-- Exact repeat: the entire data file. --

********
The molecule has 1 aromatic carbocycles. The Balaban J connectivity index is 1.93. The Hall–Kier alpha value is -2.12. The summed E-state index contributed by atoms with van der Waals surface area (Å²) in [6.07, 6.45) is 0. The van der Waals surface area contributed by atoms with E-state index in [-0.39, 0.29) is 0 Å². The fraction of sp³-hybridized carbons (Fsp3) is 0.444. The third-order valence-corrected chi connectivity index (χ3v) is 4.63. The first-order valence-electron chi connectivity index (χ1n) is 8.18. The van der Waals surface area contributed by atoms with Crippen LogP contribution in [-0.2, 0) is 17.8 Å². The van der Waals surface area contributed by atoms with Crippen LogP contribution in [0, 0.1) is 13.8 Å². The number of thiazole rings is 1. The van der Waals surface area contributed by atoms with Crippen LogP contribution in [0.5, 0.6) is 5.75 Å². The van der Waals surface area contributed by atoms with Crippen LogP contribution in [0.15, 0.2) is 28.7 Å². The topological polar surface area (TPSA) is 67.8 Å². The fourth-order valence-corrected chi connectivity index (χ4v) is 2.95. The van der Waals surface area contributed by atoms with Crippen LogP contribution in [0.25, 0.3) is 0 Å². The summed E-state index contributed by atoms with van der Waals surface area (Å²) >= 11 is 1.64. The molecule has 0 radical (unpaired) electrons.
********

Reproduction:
The molecule has 1 aromatic carbocycles. The Balaban J connectivity index is 1.93. The Hall–Kier alpha value is -2.12. The summed E-state index contributed by atoms with van der Waals surface area (Å²) in [6.07, 6.45) is 0. The van der Waals surface area contributed by atoms with E-state index in [-0.39, 0.29) is 0 Å². The fraction of sp³-hybridized carbons (Fsp3) is 0.444. The third-order valence-corrected chi connectivity index (χ3v) is 4.63. The first-order valence-electron chi connectivity index (χ1n) is 8.18. The van der Waals surface area contributed by atoms with Crippen LogP contribution in [-0.2, 0) is 17.8 Å². The van der Waals surface area contributed by atoms with Crippen LogP contribution in [0, 0.1) is 13.8 Å². The number of thiazole rings is 1. The van der Waals surface area contributed by atoms with Crippen LogP contribution in [0.5, 0.6) is 5.75 Å². The van der Waals surface area contributed by atoms with Crippen LogP contribution in [0.15, 0.2) is 28.7 Å². The topological polar surface area (TPSA) is 67.8 Å². The fourth-order valence-corrected chi connectivity index (χ4v) is 2.95. The van der Waals surface area contributed by atoms with Crippen LogP contribution in [0.25, 0.3) is 0 Å². The summed E-state index contributed by atoms with van der Waals surface area (Å²) >= 11 is 1.64. The molecule has 0 radical (unpaired) electrons.